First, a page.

The state’s opinion, in the form of a letter from Game and Fish, stated that the Bar J property was adjacent to crucial moose winter range and the tenth-of-a-mile stretch of highway in front of it was the highest moose-vehicle collision area in the county.

“Additional development in this area may exacerbate moose-human conflicts,” wrote G&F. The property also falls under a “Bear Conflict Priority 1” zone, and is home to wolves, bears, and other large predators.

‘The last roundup’

While the recent legal battle may be cooled for now, fallout from the ad war has created permanent scars and hurt feelings. Mean-spirited advertisements launched by the Humphrey family didn’t win them many friends as their marketing campaign escalated to name-calling. The latest iteration referred to those in opposition to development as entitled “West Bank Brats” who were primarily “lock and leave” second homeowners.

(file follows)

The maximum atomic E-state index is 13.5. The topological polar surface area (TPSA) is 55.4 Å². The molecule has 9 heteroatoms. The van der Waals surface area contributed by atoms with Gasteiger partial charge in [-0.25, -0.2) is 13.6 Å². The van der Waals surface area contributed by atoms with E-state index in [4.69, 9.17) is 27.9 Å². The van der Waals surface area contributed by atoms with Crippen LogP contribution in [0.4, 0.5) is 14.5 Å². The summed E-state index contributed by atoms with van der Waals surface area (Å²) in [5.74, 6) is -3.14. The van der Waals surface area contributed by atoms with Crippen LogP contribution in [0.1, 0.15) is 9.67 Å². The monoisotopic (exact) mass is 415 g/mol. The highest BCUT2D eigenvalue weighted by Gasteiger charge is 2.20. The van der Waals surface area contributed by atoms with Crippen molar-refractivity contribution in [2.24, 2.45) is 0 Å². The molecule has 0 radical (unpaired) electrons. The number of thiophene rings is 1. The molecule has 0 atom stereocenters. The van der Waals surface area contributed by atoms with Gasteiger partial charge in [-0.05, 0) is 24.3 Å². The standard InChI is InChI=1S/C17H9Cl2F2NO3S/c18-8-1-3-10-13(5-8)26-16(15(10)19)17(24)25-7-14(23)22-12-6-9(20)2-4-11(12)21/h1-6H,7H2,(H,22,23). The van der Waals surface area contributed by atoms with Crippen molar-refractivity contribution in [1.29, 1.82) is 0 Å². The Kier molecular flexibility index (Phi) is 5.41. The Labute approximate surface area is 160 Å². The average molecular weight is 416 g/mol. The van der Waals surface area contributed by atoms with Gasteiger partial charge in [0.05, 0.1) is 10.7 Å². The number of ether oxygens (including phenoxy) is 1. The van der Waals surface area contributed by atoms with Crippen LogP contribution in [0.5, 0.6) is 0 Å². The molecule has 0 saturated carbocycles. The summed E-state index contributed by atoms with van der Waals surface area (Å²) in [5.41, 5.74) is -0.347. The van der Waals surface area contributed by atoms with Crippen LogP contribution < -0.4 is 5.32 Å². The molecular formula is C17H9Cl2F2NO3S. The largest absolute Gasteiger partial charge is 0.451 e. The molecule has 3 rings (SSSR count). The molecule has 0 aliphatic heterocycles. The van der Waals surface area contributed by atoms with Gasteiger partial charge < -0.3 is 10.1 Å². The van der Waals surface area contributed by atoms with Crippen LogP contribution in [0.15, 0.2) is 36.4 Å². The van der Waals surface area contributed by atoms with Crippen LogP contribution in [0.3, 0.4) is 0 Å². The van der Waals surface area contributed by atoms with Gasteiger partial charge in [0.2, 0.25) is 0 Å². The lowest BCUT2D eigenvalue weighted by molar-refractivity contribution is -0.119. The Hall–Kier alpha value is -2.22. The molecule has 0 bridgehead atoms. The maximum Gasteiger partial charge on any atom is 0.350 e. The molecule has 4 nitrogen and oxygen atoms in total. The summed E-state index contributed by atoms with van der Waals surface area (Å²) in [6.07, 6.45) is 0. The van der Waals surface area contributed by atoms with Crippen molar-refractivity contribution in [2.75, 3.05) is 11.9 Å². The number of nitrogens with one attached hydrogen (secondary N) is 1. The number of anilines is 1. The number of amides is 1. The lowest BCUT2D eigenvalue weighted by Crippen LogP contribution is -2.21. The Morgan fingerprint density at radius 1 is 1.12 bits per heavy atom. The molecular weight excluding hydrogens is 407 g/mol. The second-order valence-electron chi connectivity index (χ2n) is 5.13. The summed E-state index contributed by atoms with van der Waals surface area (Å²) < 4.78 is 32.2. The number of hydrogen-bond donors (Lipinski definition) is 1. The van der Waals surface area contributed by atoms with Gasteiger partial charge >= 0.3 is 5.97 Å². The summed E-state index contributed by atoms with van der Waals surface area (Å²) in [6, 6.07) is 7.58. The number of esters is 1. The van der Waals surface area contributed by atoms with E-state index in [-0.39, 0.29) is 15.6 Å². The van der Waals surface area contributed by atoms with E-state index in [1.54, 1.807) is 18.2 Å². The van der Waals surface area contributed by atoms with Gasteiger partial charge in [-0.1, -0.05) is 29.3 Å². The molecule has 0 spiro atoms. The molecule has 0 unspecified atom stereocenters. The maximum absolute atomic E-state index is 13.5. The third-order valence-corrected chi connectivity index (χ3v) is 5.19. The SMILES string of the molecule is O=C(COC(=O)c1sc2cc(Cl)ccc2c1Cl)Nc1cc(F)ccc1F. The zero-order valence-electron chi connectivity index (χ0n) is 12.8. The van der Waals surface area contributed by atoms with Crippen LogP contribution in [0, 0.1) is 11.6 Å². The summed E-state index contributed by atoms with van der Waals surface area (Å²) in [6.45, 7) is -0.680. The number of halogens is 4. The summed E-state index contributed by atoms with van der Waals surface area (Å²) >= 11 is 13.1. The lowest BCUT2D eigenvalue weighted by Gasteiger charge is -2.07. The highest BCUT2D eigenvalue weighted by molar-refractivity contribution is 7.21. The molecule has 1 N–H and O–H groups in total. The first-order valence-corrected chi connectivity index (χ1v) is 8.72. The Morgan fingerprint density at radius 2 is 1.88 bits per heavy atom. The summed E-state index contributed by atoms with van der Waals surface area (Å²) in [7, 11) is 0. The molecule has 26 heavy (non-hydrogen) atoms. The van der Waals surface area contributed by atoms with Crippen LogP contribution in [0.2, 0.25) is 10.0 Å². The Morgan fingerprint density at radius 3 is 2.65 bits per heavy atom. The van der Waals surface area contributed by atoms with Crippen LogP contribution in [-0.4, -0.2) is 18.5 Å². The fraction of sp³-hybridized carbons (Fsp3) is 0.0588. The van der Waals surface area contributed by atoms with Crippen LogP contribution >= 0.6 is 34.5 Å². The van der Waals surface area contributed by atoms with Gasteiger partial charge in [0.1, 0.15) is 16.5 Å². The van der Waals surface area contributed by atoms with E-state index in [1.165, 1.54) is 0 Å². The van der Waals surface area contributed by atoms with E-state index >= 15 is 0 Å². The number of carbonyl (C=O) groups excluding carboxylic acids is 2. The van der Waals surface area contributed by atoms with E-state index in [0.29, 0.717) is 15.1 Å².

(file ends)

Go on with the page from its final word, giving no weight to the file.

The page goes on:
Carla Watsabaugh, for one, took exception at the shot, which Braddy said was a play on his last name. She penned a scathing letter to the editor.

“It smacks of a certain desperation when you paint all of us who live on or around 390 as rich, uppity, selfish, second homeowners,” Watsabaugh wrote. “We ‘West Bank Brats,’ as you refer to us, have viable concerns and they go beyond ‘not in our backyard.’ Frankly, our backyard is full. Traffic [is] often bumper-to-bumper on 390. Why would we want to exacerbate this condition in a wildlife corridor? Certainly not to put money in your pocket.

“You, Mr. Hancock, and those who support this project, are not about to be part of the solution to affordable housing and the heinous traffic situations we are currently facing. Don’t pretend you are. You spewed propaganda. You may have erred publishing that pathetic, insulting ad. I believe the fight is on.” PJH